Eunice S. Wang, MD, and Gregory Roloff, MD, on B-ALL: Outcomes With Brexucabtagene Autoleucel in Adult Patients

2023 ASCO Annual Meeting


Eunice S. Wang, MD, of Roswell Park Comprehensive Cancer Center, and Gregory Roloff, MD, of the University of Chicago, discuss data that are the first to demonstrate post–FDA approval efficacy and toxicity rates of brexucabtagene autoleucel in adults with relapsed or refractory B-cell acute lymphoblastic leukemia. Although the data may confirm high response rates associated with this agent, they also highlight the need for interventions to reduce associated toxicities (Abstract 7001).


Disclaimer: This video transcript has not been proofread or edited and may contain errors.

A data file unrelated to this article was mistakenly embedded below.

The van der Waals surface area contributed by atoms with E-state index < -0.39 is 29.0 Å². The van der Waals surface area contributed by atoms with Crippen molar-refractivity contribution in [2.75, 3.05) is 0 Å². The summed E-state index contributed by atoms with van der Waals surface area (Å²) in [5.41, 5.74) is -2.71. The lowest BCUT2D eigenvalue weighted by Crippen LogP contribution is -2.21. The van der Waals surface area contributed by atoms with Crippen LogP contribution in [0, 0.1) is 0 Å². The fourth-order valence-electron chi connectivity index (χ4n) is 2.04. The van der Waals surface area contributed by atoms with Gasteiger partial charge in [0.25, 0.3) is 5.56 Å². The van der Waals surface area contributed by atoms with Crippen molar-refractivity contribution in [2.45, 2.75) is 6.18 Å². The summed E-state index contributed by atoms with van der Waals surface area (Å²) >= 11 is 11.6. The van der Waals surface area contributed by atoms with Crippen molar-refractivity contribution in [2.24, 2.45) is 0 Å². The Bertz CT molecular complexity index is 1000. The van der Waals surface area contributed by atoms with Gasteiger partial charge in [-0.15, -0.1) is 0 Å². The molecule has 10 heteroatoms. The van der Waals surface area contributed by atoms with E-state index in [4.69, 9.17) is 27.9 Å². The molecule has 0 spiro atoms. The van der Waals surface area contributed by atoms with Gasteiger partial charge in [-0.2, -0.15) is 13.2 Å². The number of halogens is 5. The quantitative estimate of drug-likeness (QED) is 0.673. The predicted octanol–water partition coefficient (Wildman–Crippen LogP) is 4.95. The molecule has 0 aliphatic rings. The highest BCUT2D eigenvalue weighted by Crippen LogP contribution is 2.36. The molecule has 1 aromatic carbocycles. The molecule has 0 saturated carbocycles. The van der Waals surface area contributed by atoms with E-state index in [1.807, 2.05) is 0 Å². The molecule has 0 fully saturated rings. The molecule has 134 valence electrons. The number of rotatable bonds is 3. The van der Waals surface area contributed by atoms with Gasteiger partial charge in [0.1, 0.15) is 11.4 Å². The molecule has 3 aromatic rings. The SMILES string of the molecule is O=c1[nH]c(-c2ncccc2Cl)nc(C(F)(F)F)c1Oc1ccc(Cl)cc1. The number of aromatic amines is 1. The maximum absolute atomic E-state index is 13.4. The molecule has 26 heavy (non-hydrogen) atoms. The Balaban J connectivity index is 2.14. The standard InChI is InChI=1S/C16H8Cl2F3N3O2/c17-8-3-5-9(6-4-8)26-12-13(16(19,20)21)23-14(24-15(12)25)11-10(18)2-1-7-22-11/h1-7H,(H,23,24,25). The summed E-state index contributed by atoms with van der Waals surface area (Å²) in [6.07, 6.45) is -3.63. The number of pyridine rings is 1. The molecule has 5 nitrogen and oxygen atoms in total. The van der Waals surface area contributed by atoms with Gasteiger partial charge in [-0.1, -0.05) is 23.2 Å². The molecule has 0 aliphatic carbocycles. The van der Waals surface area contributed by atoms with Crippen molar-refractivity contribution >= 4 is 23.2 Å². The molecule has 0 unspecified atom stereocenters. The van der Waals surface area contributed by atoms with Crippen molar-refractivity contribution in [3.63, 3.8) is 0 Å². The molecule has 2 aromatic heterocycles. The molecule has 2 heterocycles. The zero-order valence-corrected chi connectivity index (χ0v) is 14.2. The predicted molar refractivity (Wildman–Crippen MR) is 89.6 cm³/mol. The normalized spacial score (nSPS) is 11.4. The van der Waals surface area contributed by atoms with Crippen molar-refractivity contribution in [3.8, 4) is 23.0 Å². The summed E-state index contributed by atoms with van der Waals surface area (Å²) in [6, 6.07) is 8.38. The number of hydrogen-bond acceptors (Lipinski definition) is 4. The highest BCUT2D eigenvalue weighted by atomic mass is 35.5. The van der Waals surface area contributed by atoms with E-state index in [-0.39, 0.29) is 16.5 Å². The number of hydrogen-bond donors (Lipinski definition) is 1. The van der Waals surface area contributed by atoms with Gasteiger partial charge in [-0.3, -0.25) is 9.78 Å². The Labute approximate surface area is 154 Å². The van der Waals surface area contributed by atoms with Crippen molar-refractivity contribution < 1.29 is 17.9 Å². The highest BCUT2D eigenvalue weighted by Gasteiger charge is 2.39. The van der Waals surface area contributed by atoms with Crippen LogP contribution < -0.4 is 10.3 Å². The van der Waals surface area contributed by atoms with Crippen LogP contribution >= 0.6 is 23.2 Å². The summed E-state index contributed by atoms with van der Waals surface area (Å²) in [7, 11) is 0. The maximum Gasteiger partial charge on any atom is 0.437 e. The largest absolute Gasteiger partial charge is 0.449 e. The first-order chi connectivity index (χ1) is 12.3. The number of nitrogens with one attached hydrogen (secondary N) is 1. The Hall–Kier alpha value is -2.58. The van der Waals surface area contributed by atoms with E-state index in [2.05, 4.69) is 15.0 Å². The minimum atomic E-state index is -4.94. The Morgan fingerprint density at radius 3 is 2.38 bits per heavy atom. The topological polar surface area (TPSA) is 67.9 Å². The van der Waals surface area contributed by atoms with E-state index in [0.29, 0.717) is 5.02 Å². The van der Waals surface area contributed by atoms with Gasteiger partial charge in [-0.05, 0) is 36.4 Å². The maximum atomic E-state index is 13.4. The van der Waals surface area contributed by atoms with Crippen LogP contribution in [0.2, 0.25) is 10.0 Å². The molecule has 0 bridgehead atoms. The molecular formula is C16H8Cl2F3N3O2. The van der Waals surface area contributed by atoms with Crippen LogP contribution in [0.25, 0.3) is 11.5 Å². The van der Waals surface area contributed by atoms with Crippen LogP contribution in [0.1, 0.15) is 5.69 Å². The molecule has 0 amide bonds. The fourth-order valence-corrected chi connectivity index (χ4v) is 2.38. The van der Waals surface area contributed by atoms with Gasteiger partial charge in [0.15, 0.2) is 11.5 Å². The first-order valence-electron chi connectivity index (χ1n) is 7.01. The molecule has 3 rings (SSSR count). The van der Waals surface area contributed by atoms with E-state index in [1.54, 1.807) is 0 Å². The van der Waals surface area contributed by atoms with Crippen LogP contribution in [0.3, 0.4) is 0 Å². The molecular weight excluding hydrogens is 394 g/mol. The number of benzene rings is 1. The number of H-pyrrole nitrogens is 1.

Eunice S. Wang, MD: Dr. Roloff, thank you so much for taking the time. Now, CAR-T therapy has really revolutionized therapy for heme malignancies, but people really want to know is it relevant? Is it really real world? Can you tell me a little bit about your talk here at ASCO? Gregory Roloff, MD: Sure. It's a pleasure to see you again Dr. Wang, and I appreciate your question. Yeah. You’re getting to the meat of the argument right there, is whenever new drugs are approved, one of the first things that we often say to ourselves is, are these data externally generalizable? Do they apply to the patients sitting right in front of me? And were there elements of patient selection in the trial that give me concern about trusting the data working for my patient? And so in adults with relapse refractory ALL, the patient population is one where generally speaking, these individuals have been highly pretreated and there are limited options available for what they might be treated with next upon subsequent relapse episodes. And so the backdrop for my study was a clinical trial that was published in The Lancet in 2021, evaluating the safety and efficacy of Brexucabtagene autoleucel or Brexu-cel and adults with relapse refractory (B-ALL). And once Brexu-cel was approved on the basis of these results and hit the market, doctors right away began to wonder if a post-approval study, so-called real world as they're coming to be known, would be worth it to see how this performed on the ground outside the context of the clinical trial. And so the study that I presented yesterday at ASCO was one, the first look at data from an ongoing multi-center retrospective analysis of 13 centers, spanning 76 patients looking at the performance of this drug in the real world. Eunice S. Wang, MD: So I saw amazingly high response rates. I mean, just incredible that even out in the community and out in our centers we're still doing great. Is that correct? Gregory Roloff, MD: Yeah, that was a bit surprising, I must be honest. The response rates were very high. The CR/CRi was 91%, but I would also highlight that the toxicities and specifically Neurotoxicity was higher than was observed on the trial. The grade 3, 4 Neurotoxicity and our study in the real world was 38% of patients and it was closer to about a quarter on the trial. Conversely, grade 3 to 4 cytokine release syndrome (CRS) was very small in our real world cohort, which was again about 25% on the study. Eunice S. Wang, MD: So what people really care about, however, is overall survival. You know, how many people are alive at a year for say afterwards. Does your data help us with that? And is there any way to predict who might be alive six to twelve months after CAR-T? Gregory Roloff, MD: Sure. So I think the nascency of this study does not allow us to make those conclusions yet. What we saw with at least six months of follow up is that with regard to overall survival, there was little difference between patients who are CR with MRD-negative status or CR with MRD positivity, we think this likely reflects the efficacy of salvage measures that are able to be employed and mobilized in folks who are found to have measurable residual disease after CAR-T. But with more follow up and more patients, the expectation might be that we would be able to quantify the median duration of remission and the overall survival going forward. Eunice S. Wang, MD: So there's always questions about only 13 centers, short follow up. So your plans moving forward is to make this more broadly applicable? Gregory Roloff, MD: Very much so. We've learned a lot about the exercise of large group work databasing and doing good retrospective observational work where you know that you're going to have to fill in some holes along the way and remain in very open dialogue with your participants. And so at the time of ASCO data submission, we had, as you mentioned, 76 patients spanning 13 centers. But even since we've presented this data, we've actually picked up speed quite a bit. And so as of this morning, for example, we have about 30 centers who are on board and data for 135 patients. And in conversations that I've had with other folks who have expressed interest, even within the past day since I've presented, I could forecast 150 to 175 patients within the next few months. And that should be a sufficiently large data set with sufficient follow up time to give us a clearer picture of how this drug performs in the real world. Eunice S. Wang, MD: So Dr. Roloff, excellent, outstanding work. Do you have a final take home point on what audiences should look forward to? Is this sort of pending attractions or anything actionable we can learn now? Gregory Roloff, MD: Well, I think management of toxicity is still somewhere where we have a long way to go. I think as a field cell therapists have gotten much more comfortable starting CRS and ICANS management early and more intensively because we know that we will save you time on the backend and you might be able to curtail the severity of some of these complications. But the products are quite active and we're excited to see new constructs that were also presented yesterday that might prove to be exciting options for our patients. All in all, I think that the future is bright for this disease and it's overdue. This is a condition where historically we've experienced very tough outcomes for our patients. Eunice S. Wang, MD: And I would agree with that. Thank you so much for your contribution to the literature. Gregory Roloff, MD: It's great to see you again, Dr. Wang. Thanks for your time.